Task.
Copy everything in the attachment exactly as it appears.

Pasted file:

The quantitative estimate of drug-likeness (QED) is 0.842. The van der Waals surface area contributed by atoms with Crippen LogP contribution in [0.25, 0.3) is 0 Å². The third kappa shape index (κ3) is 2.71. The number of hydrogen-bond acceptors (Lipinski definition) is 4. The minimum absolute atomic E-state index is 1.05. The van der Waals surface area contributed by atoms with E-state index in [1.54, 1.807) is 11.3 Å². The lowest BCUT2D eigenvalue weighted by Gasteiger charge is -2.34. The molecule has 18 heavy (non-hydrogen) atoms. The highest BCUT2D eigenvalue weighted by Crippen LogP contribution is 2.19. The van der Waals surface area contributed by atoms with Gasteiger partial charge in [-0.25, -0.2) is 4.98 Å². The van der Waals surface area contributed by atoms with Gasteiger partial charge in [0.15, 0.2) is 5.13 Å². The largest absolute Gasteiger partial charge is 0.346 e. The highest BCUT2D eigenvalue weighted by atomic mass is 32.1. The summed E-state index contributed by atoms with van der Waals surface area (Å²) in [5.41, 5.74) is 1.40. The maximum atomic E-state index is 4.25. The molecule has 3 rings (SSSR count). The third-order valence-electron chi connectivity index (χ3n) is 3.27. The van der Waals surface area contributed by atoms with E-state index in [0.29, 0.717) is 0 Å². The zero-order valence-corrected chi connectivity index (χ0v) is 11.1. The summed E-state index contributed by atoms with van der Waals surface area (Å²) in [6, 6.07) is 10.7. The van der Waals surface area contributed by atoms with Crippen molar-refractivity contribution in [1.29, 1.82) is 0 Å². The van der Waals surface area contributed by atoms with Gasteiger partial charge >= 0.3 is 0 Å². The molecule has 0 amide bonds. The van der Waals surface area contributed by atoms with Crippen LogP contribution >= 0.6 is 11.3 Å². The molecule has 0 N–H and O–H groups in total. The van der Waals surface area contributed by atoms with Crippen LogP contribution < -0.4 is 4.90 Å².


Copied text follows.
The quantitative estimate of drug-likeness (QED) is 0.842. The van der Waals surface area contributed by atoms with Crippen LogP contribution in [0.25, 0.3) is 0 Å². The third kappa shape index (κ3) is 2.71. The number of hydrogen-bond acceptors (Lipinski definition) is 4. The minimum absolute atomic E-state index is 1.05. The van der Waals surface area contributed by atoms with E-state index in [1.54, 1.807) is 11.3 Å². The lowest BCUT2D eigenvalue weighted by Gasteiger charge is -2.34. The molecule has 18 heavy (non-hydrogen) atoms. The highest BCUT2D eigenvalue weighted by Crippen LogP contribution is 2.19. The van der Waals surface area contributed by atoms with Gasteiger partial charge in [-0.25, -0.2) is 4.98 Å². The van der Waals surface area contributed by atoms with Gasteiger partial charge in [0.15, 0.2) is 5.13 Å². The largest absolute Gasteiger partial charge is 0.346 e. The highest BCUT2D eigenvalue weighted by atomic mass is 32.1. The summed E-state index contributed by atoms with van der Waals surface area (Å²) in [5.41, 5.74) is 1.40. The maximum atomic E-state index is 4.25. The molecule has 3 rings (SSSR count). The third-order valence-electron chi connectivity index (χ3n) is 3.27. The van der Waals surface area contributed by atoms with E-state index in [0.29, 0.717) is 0 Å². The zero-order valence-corrected chi connectivity index (χ0v) is 11.1. The summed E-state index contributed by atoms with van der Waals surface area (Å²) in [6, 6.07) is 10.7. The van der Waals surface area contributed by atoms with Crippen molar-refractivity contribution in [1.29, 1.82) is 0 Å². The van der Waals surface area contributed by atoms with Gasteiger partial charge >= 0.3 is 0 Å². The molecule has 0 amide bonds. The van der Waals surface area contributed by atoms with Crippen LogP contribution >= 0.6 is 11.3 Å². The molecule has 0 N–H and O–H groups in total. The van der Waals surface area contributed by atoms with Crippen LogP contribution < -0.4 is 4.90 Å².